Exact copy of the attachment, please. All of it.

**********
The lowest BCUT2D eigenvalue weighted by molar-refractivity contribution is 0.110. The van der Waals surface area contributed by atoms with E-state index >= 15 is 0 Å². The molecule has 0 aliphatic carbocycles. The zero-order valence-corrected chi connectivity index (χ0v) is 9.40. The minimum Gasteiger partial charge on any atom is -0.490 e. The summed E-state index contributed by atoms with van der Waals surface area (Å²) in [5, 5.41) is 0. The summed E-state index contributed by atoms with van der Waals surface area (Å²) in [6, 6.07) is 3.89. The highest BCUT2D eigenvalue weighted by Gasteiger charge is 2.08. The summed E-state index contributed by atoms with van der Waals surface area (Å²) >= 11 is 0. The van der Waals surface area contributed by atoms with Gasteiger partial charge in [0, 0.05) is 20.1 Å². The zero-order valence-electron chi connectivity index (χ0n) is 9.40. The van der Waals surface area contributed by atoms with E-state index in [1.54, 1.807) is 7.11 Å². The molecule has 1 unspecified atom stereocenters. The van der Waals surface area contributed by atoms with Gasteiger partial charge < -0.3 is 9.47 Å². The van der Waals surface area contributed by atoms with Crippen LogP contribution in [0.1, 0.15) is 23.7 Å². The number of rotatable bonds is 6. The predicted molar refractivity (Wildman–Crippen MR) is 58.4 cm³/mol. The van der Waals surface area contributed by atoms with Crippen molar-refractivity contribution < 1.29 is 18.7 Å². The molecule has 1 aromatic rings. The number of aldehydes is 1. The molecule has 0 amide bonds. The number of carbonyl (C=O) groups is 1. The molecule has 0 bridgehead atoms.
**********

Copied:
The lowest BCUT2D eigenvalue weighted by molar-refractivity contribution is 0.110. The van der Waals surface area contributed by atoms with E-state index >= 15 is 0 Å². The molecule has 0 aliphatic carbocycles. The zero-order valence-corrected chi connectivity index (χ0v) is 9.40. The minimum Gasteiger partial charge on any atom is -0.490 e. The summed E-state index contributed by atoms with van der Waals surface area (Å²) in [5, 5.41) is 0. The summed E-state index contributed by atoms with van der Waals surface area (Å²) in [6, 6.07) is 3.89. The highest BCUT2D eigenvalue weighted by Gasteiger charge is 2.08. The summed E-state index contributed by atoms with van der Waals surface area (Å²) >= 11 is 0. The van der Waals surface area contributed by atoms with Gasteiger partial charge in [0, 0.05) is 20.1 Å². The zero-order valence-electron chi connectivity index (χ0n) is 9.40. The van der Waals surface area contributed by atoms with E-state index in [1.54, 1.807) is 7.11 Å². The molecule has 1 unspecified atom stereocenters. The van der Waals surface area contributed by atoms with Gasteiger partial charge < -0.3 is 9.47 Å². The van der Waals surface area contributed by atoms with Crippen LogP contribution in [0.1, 0.15) is 23.7 Å². The number of rotatable bonds is 6. The predicted molar refractivity (Wildman–Crippen MR) is 58.4 cm³/mol. The van der Waals surface area contributed by atoms with Crippen molar-refractivity contribution < 1.29 is 18.7 Å². The molecule has 1 aromatic rings. The number of aldehydes is 1. The molecule has 0 amide bonds. The number of carbonyl (C=O) groups is 1. The molecule has 0 bridgehead atoms.